Our study does not support the use of interferon-β as a treatment to reduce COVID-19 severity in people with MS.

      CRediT authorship contribution statement

      Steve Simpson-Yap: Conceptualization, Data Curation, Formal Analysis, Investigation, Methodology, Project Administration, Visualisation, Writing Original, Writing Review/Editing; Ashkan Pirmani: Data Curation, Software, Writing Review/Editing; Edward De Brouwer: Data Curation, Software, Writing Review/Editing; Liesbet M. Peeters: Conceptualization, Funding, Project Administration, Writing Review/Editing; Lotte Geys: Project Administration, Writing Review/Editing; Tina Parciak: Data Curation, Writing Review/Editing; Anne Helme: Project Administration, Funding, Writing Review/Editing; Jan Hillert: Data Curation, Project Administration, Writing Review/Editing; Yves Moreau: Data Curation, Writing Review/Editing; Gilles Edan: Data Curation, Writing Review/Editing; Tim Spelman: Data Curation, Writing Review/Editing; Sifat Sharmin: Methodology, Writing Review/Editing; Robert McBurney: Data Curation, Project Administration, Writing Review/Editing; Hollie Schmidt: Data Curation, Project Administration, Writing Review/Editing; Arnfin Bergmann: Data Curation, Project Administration, Writing Review/Editing; Stefan Braune: Data Curation, Project Administration, Writing Review/Editing; Alexander Stahmann: Data Curation, Project Administration, Writing Review/Editing; Rodden Middleton: Data Curation, Project Administration, Writing Review/Editing. Amber Salter: Data Curation, Project Administration, Writing Review/Editing; Bruce Bebo: Data Curation, Project Administration, Writing Review/Editing; Anneke van der Walt: Data Curation, Project Administration, Writing Review/Editing; Helmut Butzkueven: Data Curation, Project Administration, Writing Review/Editing; Serkan Ozakbas: Data Curation, Project Administration, Writing Review/Editing; Rana Karabudak: Data Curation, Project Administration, Writing Review/Editing; Cavit Boz: Data Curation, Project Administration, Writing Review/Editing; Raed Alroughani: Data Curation, Project Administration, Writing Review/Editing; Juan I Rojas: Data Curation, Project Administration, Writing Review/Editing; Ingrid van der Mei: Data Curation, Project Administration, Writing Review/Editing; Guilherme Sciascia do Olival: Data Curation, Project Administration, Writing Review/Editing. Melinda Magyari: Data Curation, Project Administration, Writing Review/Editing; Ricardo Alonso: Data Curation, Project Administration, Writing Review/Editing; Richard Nicholas: Data Curation, Project Administration, Writing Review/Editing; Anibal Chertcoff: Data Curation, Project Administration, Writing Review/Editing; Ana Zabalza: Data Curation, Project Administration, Writing Review/Editing; Georgina Arrambide: Data Curation, Project Administration, Writing Review/Editing; Nupur Nag: Data Curation, Project Administration, Writing Review/Editing; Annabel Descamps: Data Curation, Project Administration, Writing Review/Editing; Lars Costers: Data Curation, Project Administration, Writing Review/Editing; Ruth Dobson: Data Curation, Project Administration, Writing Review/Editing; Aleisha Miller: Data Curation, Project Administration, Writing Review/Editing; Paulo Rodrigues: Data Curation, Project Administration, Writing Review/Editing; Vesna Prčkovska: Data Curation, Project Administration, Writing Review/Editing; Giancarlo Comi: Conceptualisation, Data Curation, Project Administration, Writing Review/Editing; Tomas Kalincik: Conceptualization, Methodology, Resources, Data Curation, Project Administration, Writing Original, Writing Review/Editing.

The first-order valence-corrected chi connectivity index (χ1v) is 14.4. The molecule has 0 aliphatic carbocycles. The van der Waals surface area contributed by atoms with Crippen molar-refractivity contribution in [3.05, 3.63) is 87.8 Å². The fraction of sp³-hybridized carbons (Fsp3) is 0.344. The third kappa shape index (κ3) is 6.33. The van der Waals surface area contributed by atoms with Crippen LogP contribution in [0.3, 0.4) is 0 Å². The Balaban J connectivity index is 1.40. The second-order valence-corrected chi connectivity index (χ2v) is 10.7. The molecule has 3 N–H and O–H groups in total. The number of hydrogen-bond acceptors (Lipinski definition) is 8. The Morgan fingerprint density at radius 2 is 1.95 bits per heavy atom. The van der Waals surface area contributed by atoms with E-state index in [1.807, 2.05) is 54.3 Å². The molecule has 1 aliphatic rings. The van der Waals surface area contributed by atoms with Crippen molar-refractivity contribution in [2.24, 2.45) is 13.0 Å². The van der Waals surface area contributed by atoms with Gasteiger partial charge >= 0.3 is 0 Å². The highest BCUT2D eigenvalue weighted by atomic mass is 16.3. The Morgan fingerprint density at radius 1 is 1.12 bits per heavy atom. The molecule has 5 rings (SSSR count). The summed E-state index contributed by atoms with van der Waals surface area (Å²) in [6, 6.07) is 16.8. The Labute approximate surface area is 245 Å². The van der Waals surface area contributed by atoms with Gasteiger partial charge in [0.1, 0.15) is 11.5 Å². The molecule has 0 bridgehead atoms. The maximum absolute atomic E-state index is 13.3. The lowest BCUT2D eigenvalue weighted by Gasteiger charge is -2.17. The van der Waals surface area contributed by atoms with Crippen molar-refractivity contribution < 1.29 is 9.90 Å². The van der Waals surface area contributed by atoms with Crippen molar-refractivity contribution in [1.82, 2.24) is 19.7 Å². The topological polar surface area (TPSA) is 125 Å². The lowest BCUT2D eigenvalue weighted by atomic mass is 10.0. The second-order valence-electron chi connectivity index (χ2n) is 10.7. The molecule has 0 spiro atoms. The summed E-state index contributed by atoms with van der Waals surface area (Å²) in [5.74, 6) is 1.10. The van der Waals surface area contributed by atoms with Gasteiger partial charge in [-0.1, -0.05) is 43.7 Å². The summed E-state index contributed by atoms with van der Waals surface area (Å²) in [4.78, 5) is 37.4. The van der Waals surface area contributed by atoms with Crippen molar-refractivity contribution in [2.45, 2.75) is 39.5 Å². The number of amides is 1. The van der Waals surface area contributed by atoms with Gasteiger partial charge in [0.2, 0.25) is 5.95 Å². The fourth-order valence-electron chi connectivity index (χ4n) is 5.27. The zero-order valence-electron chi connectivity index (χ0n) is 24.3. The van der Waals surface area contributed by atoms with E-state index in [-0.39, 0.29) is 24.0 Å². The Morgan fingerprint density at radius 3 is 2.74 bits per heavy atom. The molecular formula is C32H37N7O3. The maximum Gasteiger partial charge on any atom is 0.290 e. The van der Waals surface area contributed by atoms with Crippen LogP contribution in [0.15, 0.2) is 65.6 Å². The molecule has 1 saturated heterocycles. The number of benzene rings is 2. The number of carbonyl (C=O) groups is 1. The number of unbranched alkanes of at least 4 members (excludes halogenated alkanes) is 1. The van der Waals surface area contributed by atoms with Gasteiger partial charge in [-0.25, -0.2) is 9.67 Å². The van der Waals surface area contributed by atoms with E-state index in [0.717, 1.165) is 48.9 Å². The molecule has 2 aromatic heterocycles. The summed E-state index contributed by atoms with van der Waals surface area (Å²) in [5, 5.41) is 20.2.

All authors contributed to the final revision of the manuscript and approve it for submission.
      SSY & AP contributed equally to this paper.

      Funding statement

      The author(s) disclosed receipt of the following financial support for the research, authorship, and/or publication of this article: The operational costs linked to this study are funded by the Multiple Sclerosis International Federation (MSIF) and the Multiple Sclerosis Data Alliance (MSDA), acting under the umbrella of the European Charcot Foundation (ECF). The MSDA received income from a range of corporate sponsors, recently including Biogen, Bristol-Myers Squibb (formerly Celgene), Janssen Pharmaceuticals, Merck, Novartis, QMENTA, and Roche. MSIF receives income from a range of corporate sponsors, recently including Biogen, Bristol-Myers Squibb (formerly Celgene), Genzyme, Med-Day, Merck, Novartis and Roche. This work was supported by the Flemish Government (department EWI) under the Onderzoeksprogramma Artificiële Intelligentie (AI) Vlaanderen (the Flanders AI Research Programme) and the Research Foundation Flanders (Research Foundation—Flanders (FWO) for ELIXIR Belgium (I002819N), The central platform was provided by QMENTA and the computational resources used in this work were provided by Amazon. The statistical analysis was carried out at CORe, The University of Melbourne, with support from NHMRC [1129189 and 1140766].

      Ethics approval

      This study was approved by the ethical committee of Hasselt University [CME2020/025]. Other ethics information from data custodians includes:
      MSBase data is provided with the consent of individual participants and principal investigators at each MSBase participating center.